As for the genre of the book, I was pleasantly surprised. Although I read comic books as a child, I have yet to read a graphic novel that didn't involve superheroes and the like. The illustrations were awesome; they enriched the storyline immensely. I don't think the stories within American Born Chinese could be told as effectively in traditional novel format. However, my concern is that a younger reader might pick of this text due to the graphic novel format. This book is not appropriate for younger readers due to some of the illustrations and content. (less)
Life As We Knew It is a science fiction novel for middle or high school readers. Specifically, Life As We Knew It falls under th...moreSummary and Analysis:
Life As We Knew It is a science fiction novel for middle or high school readers. Specifically, Life As We Knew It falls under the surviving environmental catastrophes category of science fiction and is told through diary entries. The protagonist within this book is a typical sixteen year old named Miranda. Miranda has conflicts with her friends, crushes on a local figure skater, and is honored to be asked to be the godmother her new step-brother or step-sister. Everything is normal, until the day an asteroid was supposed to hit the moon. At first, the only impact this event had on Miranda's life was that all of her teachers assigned homework focused on the moon. However, as everyone stood outside to watch the big event, things went horribly wrong. Turns out, the meteor was denser than the scientists had anticipated. The impact actually knocked the moon out of its orbit, bringing it closer to earth. This had catastrophic consequences for planet Earth, as anything from tsunamis to earthquakes to volcanoes ensued. Although Miranda and her family were safe from the natural disasters, they experienced hardships in other ways. Electricity, telephone communication, food, gas, and later, water were extremely limited or nonexistent. When freezing temperatures start in late August and the number of people dying around the world increases, Miranda and her family know that their lives depend on the firewood and food that they were able to stockpile.
I listened to this book on CD and I found that I really enjoyed it. My only complaint was about the reader. This is the 3rd audio book that I have listened to, both for this class and in general, and I still believe that audio books that are not read by the author are of a lower quality. The version of this book that I listened to was not read by the author and I found that the actor they chose to read the book had a voice that was too juvenile for the 16-year old protagonist.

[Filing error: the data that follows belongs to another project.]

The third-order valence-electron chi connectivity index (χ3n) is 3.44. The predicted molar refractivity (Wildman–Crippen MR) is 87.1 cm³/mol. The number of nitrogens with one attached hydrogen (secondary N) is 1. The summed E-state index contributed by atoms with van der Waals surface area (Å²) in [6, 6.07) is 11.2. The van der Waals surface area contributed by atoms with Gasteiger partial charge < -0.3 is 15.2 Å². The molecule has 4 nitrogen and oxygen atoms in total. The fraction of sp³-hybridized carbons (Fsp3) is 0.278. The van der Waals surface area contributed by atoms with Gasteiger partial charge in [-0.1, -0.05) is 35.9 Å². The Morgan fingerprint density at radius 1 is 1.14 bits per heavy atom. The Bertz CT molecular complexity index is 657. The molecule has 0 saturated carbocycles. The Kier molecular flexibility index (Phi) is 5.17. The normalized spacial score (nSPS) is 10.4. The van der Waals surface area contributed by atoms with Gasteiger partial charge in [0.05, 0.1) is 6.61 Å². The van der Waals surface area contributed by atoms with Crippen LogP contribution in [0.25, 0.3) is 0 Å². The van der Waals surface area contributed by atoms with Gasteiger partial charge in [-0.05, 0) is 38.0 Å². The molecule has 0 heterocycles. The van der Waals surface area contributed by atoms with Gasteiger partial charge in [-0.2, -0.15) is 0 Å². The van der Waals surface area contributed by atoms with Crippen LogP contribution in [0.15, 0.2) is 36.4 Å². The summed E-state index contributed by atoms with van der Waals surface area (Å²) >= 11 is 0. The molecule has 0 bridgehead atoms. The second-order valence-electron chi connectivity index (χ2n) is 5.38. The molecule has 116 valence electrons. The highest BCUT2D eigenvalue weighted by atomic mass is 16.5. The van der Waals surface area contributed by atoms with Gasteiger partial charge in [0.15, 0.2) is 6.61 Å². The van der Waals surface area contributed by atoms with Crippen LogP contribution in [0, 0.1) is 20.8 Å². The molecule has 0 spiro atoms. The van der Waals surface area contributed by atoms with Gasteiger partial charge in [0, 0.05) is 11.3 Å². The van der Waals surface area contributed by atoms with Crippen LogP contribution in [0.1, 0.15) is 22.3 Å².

Life as We Knew is was definitely full of suspense and the reader (or listener- in this case) really joined the characters on their emotional rollercoaster - as they lost and regained hope due to various events in the book. The only part that seemed less authentic to me was the ending. Miranda has accepted her fate toward the very end of the book until she received unexpected news that turns things around completely. This seemed a little too "convenient" to me. Not that I minded the "happy" ending - it just could have been set up differently. (less)
Joey Pigza Loses Control is the second book in the Joey Pigza series and is appropriate for upper elementary o...more**spoiler alert**
Summary and Analysis:
Joey Pigza Loses Control is the second book in the Joey Pigza series and is appropriate for upper elementary or middle school students.
In this book, the story picks up right where Joey Pigza Swallowed the Key left off. Joey has just finished a year of school and the medicine patches that he now uses as a result of his stint at the special school are still working wonderfully. He feels like he is a different kid entirely. However, Joey is now alone every day, as his mother is at work. He tries to amuse himself by playing with his Chihuahua, Pedro, and practicing the trumpet but he finds himself getting into some trouble - not because he's "wired" but because he's bored. Finally, Joey finds out that he will be spending several weeks with his father in Pittsburg - as his father has approached lawyers about visitation rights and custody issues. Against her better judgment, Joey's mother brings him to see his father, Carter Pigza - who is living with Joey's grandmother.